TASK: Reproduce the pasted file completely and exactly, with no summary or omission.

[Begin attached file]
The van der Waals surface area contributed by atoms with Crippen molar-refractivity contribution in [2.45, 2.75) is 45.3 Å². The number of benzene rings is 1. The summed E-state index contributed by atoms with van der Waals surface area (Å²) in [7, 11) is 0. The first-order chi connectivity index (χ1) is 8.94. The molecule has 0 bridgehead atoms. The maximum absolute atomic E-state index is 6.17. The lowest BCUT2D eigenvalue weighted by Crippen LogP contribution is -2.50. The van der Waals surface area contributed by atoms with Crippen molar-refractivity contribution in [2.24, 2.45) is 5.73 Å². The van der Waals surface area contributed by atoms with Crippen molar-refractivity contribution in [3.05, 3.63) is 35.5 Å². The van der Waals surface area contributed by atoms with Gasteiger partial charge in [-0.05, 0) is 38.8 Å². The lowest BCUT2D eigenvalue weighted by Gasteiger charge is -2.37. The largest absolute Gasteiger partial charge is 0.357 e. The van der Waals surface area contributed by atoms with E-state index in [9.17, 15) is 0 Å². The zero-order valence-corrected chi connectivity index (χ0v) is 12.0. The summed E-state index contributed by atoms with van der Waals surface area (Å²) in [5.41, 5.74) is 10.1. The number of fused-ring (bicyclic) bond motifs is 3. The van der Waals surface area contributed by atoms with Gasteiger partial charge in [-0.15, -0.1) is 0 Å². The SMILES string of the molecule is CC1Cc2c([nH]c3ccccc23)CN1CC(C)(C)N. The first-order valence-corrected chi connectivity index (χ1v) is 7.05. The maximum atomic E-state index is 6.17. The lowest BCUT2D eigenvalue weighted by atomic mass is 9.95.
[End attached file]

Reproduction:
The van der Waals surface area contributed by atoms with Crippen molar-refractivity contribution in [2.45, 2.75) is 45.3 Å². The number of benzene rings is 1. The summed E-state index contributed by atoms with van der Waals surface area (Å²) in [7, 11) is 0. The first-order chi connectivity index (χ1) is 8.94. The molecule has 0 bridgehead atoms. The maximum absolute atomic E-state index is 6.17. The lowest BCUT2D eigenvalue weighted by Crippen LogP contribution is -2.50. The van der Waals surface area contributed by atoms with Crippen molar-refractivity contribution in [2.24, 2.45) is 5.73 Å². The van der Waals surface area contributed by atoms with Crippen molar-refractivity contribution in [3.05, 3.63) is 35.5 Å². The van der Waals surface area contributed by atoms with Gasteiger partial charge in [-0.05, 0) is 38.8 Å². The lowest BCUT2D eigenvalue weighted by Gasteiger charge is -2.37. The largest absolute Gasteiger partial charge is 0.357 e. The van der Waals surface area contributed by atoms with E-state index in [9.17, 15) is 0 Å². The zero-order valence-corrected chi connectivity index (χ0v) is 12.0. The summed E-state index contributed by atoms with van der Waals surface area (Å²) in [5.41, 5.74) is 10.1. The number of fused-ring (bicyclic) bond motifs is 3. The van der Waals surface area contributed by atoms with Gasteiger partial charge in [-0.15, -0.1) is 0 Å². The SMILES string of the molecule is CC1Cc2c([nH]c3ccccc23)CN1CC(C)(C)N. The first-order valence-corrected chi connectivity index (χ1v) is 7.05. The maximum atomic E-state index is 6.17. The lowest BCUT2D eigenvalue weighted by atomic mass is 9.95.